“You dinna think I can be happy unless I’m a criminal? I was an outlaw when first we met, and an outlaw when you returned. If it was only me, I would live as one again. And when I was old, I would lie under a tree and let the wolves gnaw at my bones.”
He goes on to tell her that it’s not just him anymore. It’s her, Ian, Fergus, and Marsali. He can’t be an outlaw if he’s to take care of them.
“I would lay the world at your feet, Claire, but I have nothing to give you.”
JAMMF, I cannot with him during this scene. It’s perfect.
The storm comes in and the mule runs off when a crash of thunder startles him. Claire gets on her horse and goes after him. While she’s out looking, a bolt of lightning strikes a tree in front of her and causes her horse to rear up and knock her off.
She hits her head pretty soundly, and when she wakes up again, it’s darker and raining harder. She hauls herself under a tree to protect herself from the rain.
There she finds a skull and a pretty crystal. The skull has a long crack in it where it was hit with something. A little while later, she sees a torch coming her way, so she comes out of hiding and yells for Jamie.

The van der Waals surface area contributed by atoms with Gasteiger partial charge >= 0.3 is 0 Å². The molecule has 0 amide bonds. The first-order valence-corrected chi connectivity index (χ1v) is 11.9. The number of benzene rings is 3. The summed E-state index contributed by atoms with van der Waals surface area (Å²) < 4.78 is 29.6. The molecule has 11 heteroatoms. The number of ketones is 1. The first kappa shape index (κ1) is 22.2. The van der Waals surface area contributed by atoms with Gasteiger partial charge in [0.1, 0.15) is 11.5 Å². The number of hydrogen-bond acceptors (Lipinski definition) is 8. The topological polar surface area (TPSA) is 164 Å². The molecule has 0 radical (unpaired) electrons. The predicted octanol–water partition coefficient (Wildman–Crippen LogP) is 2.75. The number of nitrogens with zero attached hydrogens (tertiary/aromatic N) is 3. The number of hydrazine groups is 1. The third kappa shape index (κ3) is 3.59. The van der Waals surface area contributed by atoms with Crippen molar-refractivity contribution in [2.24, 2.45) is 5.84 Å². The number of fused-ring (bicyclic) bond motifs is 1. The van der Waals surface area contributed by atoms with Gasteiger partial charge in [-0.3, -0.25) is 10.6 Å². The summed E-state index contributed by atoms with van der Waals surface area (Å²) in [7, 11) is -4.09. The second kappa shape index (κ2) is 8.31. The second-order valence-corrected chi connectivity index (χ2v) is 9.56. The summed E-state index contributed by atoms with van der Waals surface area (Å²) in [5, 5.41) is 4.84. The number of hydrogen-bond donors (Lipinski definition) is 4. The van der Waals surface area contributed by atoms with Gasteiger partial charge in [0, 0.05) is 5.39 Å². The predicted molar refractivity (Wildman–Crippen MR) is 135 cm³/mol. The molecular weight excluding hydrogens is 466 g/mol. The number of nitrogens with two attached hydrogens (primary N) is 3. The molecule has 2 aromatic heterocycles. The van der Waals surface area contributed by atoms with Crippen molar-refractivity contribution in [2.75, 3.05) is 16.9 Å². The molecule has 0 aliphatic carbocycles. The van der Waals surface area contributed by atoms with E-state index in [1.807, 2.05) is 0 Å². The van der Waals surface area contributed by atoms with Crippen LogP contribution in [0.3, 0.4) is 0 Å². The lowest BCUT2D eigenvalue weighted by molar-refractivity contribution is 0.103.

This is when she realizes it’s actually a Native American man. With each strike of lightning, he appears and disappears until he’s standing in front of Claire. She asks him what he wants, but he turns and walks away.
That’s when we see the same would on his head as with the skull Claire had before. The next morning, Claire wakes up and finds her shoes are gone. She takes the skull and the crystal, and follows footprints through the woods to Jamie.
He’s waiting at a creek because that’s where Claire’s shoes were. As Claire is looking at the skull more closely, she realizes that it has silver fillings, and we have another time traveler on our hands!
In a just bit longer, they find the place that they’ll call home. It has strawberries on the ridge, a emblem of the Fraser clan. It isn’t in a backcountry town, but in the middle of nowhere…
It’s Fraser’s Ridge.
What did you think of “The False Bride”?
Let us know in the comments, and be sure to check out our WSN Reviews Outlander series on Youtube each Sunday after the episode airs!